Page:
Somebody asked me the other day – how did you go from zero to 100? You never used to work out much at all – how do you manage to do it 5x a week now? There were a few things that came to mind – the first being that it really wasn’t zero to 100. Actually, I started the first 6 months of my health & fitness journey with home workouts. I would put my quilt on the floor each morning before work and do a bodyweight workout for maybe 15-20 minutes. The first thing I did, which showed I was dedicated to progressing, was purchase a yoga mat. Next came 2x6kg dumbbells (which was extremely heavy at the time – I had to get Levi to lug them for me from the concierge to my flat), and finally I picked up a £5 set of resistance bands.
Going to the gym, and getting to the stage I’m at now (with oh so much left to learn) was a very slow and steady process of learning and getting over the fears we all face when starting something brand new. I was only able to stick to it because I just started doing what I enjoy – 45 minute cardio sessions were never really my thing and perhaps that’s what made me feel physically sick getting ready for one. Working with weights, and implementing cardio via HIIT techniques, well… that’s more of my thing. Along the way, there definitely were some mistakes I’ve made. If you’re kick starting your health & fitness journey this year (“new year, new me” and all), here are a few things to learn from mine…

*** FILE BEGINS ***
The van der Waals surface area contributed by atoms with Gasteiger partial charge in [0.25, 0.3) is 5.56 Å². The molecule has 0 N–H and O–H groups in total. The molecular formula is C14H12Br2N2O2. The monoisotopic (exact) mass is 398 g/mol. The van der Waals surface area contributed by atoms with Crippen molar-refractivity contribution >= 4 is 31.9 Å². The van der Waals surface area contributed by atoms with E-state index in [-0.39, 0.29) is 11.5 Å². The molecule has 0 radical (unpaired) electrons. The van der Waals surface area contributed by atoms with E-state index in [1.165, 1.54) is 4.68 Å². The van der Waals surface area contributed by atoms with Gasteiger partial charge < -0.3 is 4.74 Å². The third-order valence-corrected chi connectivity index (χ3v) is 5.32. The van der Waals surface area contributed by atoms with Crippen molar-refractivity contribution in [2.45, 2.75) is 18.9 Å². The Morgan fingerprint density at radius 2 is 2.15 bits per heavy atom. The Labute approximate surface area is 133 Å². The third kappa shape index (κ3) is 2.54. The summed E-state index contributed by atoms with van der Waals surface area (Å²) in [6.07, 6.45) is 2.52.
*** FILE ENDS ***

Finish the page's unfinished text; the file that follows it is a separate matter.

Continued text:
1. Spending hours and hours at the gym
I used to go to the gym for no less than 1.5 hours… usually up to 2 hours+. I thought that if I wasn’t doing this I wasn’t pushing myself enough, but, eventually, I decided to condense the time I’m at the gym to within the range of 45 mins/1 hr 15 mins max (usually 1 hr but the higher range for lower body and lower range for HIIT). I did this because I realised I needed more time to focus on other things in my life.
The truth was that, before I made this change, I simply wasn’t being efficient in the gym. God knows how long I’d have breaks for in between sets but it was definitely several minutes too long, I’d also spend much too long on my warm ups. These days I time my breaks in between sets and unless I really do have a lot of time to spare (which is really only on the weekends), I don’t waste tons and tons of time dilly-dallying on different warm-up exercises.
2. Not really pushing myself